Qualities
A major challenge for contemporary architecture is to combine sustainable building, with its extensive regulations, with respect for the existing heritage. Old houses are therefore all too easily demolished and replaced by new buildings. It is much more complex to transform a detached house with character into a sustainable home while retaining the specific architectural language and supplementing it with a contemporary language. Langkous House was always an essential part of the charm of the Rijsenberg neighbourhood with its Interbellum architecture. After the renovation, this is still true, and more. To meet the standards, the front house was completely packed. However, through thorough detailing and attention to materials, the character was preserved and even enhanced. The many details refine the exterior walls of the house: the windows are accentuated with brick patterns or with a subtle relief in the plaster, the colours varying from red to white and green. The extension at the back only becomes visible when you walk down the side path; a kink in the side wall hides the additional volumes from the street. In a play of contrasts, the different materials of the existing building are continued in the extension. In this way, the front and rear houses form a whole, connecting two architectural periods.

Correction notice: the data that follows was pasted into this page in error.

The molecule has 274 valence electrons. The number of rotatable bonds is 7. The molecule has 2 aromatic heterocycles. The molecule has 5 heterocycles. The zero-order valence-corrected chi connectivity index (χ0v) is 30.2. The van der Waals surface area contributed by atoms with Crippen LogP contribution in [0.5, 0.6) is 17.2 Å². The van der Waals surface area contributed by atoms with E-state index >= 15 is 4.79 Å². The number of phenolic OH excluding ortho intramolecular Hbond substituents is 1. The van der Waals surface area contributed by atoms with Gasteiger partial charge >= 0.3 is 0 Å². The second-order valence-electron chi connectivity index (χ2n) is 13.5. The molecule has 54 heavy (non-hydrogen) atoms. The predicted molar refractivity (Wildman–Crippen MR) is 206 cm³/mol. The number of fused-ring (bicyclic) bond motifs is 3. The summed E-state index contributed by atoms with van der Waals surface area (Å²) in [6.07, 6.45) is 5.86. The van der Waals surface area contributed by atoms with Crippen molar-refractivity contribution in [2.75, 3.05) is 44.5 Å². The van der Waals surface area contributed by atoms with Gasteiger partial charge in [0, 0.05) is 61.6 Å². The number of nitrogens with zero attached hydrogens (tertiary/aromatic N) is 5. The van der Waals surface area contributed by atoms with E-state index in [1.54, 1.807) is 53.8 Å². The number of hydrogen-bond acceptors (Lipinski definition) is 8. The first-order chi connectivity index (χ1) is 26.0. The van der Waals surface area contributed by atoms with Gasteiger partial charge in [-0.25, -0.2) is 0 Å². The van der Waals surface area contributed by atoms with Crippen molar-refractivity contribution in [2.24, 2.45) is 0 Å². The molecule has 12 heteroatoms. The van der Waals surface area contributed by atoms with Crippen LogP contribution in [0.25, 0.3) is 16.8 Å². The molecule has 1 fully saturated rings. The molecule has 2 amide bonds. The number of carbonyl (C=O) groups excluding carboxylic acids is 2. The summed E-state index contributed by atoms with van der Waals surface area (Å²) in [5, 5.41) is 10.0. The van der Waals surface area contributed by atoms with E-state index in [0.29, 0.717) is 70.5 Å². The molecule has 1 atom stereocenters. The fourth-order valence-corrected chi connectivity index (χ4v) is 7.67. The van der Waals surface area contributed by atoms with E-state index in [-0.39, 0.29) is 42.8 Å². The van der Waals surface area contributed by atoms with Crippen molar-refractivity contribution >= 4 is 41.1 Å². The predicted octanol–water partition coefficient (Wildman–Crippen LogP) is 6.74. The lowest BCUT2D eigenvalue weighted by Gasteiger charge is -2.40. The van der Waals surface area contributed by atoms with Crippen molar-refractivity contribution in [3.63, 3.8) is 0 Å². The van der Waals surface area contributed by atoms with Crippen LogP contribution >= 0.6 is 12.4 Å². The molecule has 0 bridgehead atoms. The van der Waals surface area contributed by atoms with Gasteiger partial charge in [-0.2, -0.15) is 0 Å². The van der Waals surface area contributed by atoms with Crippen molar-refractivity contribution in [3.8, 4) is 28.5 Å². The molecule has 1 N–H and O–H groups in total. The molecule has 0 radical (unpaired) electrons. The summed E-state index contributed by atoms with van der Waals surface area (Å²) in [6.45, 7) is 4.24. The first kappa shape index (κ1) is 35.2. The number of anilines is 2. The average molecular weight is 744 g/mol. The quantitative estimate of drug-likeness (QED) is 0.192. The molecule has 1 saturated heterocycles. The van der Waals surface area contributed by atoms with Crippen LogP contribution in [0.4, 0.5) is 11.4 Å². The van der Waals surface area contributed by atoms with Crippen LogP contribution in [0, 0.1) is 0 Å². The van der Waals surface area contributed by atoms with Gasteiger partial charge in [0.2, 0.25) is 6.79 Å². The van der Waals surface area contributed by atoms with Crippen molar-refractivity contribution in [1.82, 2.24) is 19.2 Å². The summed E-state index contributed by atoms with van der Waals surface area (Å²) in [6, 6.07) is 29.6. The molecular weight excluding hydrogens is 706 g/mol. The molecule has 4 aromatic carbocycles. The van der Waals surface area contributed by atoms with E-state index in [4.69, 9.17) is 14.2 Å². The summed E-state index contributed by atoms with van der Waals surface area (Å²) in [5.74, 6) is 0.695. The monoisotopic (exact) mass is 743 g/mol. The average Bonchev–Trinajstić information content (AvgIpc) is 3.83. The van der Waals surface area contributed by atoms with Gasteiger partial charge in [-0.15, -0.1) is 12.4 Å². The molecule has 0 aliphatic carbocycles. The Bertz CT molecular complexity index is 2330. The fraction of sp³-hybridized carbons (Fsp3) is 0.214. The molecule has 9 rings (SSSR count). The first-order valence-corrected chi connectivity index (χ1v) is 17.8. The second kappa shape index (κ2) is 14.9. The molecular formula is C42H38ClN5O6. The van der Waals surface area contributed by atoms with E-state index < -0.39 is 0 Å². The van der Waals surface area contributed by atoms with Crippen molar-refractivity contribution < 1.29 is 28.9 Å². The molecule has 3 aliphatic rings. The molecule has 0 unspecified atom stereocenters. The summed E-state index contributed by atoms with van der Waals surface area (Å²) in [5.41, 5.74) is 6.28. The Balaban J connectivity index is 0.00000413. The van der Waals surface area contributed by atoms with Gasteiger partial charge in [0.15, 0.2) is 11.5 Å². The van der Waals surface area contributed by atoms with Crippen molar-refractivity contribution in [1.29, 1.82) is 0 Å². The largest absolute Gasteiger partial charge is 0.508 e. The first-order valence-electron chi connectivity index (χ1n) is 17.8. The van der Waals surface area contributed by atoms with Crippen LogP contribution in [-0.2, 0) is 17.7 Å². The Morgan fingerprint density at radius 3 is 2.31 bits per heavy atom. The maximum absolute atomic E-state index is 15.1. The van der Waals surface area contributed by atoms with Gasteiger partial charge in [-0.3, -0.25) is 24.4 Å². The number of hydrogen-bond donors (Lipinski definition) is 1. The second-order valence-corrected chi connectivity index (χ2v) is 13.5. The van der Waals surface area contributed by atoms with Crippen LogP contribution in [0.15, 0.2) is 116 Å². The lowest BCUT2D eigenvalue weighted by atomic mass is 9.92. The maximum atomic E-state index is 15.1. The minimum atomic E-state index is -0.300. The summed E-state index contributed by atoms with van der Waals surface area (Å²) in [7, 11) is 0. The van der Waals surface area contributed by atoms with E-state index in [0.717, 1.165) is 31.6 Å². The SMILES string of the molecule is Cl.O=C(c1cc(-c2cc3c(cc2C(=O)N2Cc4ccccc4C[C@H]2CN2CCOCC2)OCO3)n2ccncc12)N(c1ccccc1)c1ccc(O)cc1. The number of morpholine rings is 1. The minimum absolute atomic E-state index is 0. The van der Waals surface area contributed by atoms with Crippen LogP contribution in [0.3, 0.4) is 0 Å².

Atelier Fréderic Louis | Appartement Boudewijn (2015-2018)

Evenbeeld Atelier Fréderic Louis | Appartement Boudewijn (2015-2018)


Evenbeeld Atelier Fréderic Louis | Appartement Boudewijn (2015-2018)


Evenbeeld Atelier Fréderic Louis | Appartement Boudewijn (2015-2018)


Evenbeeld Atelier Fréderic Louis | Appartement Boudewijn (2015-2018)

Description
The site is located in a densely built-up area, just north of Ghent’s largest train station. In recent decades, the original row house was divided into separate student rooms, with a larger flat on the ground floor. This flat was characterised by dark living spaces, low suspended ceilings and a lack of windows, resulting in an unpleasant living environment and no relationship at all with the urban environment. The renovation of the ground floor was extensive. The existing extension was demolished. A new start. The layout of the flat was completely renewed. The functions were mirrored. Sleeping at the front and living around the new central patio. Maximum daylight for all living areas.

Qualities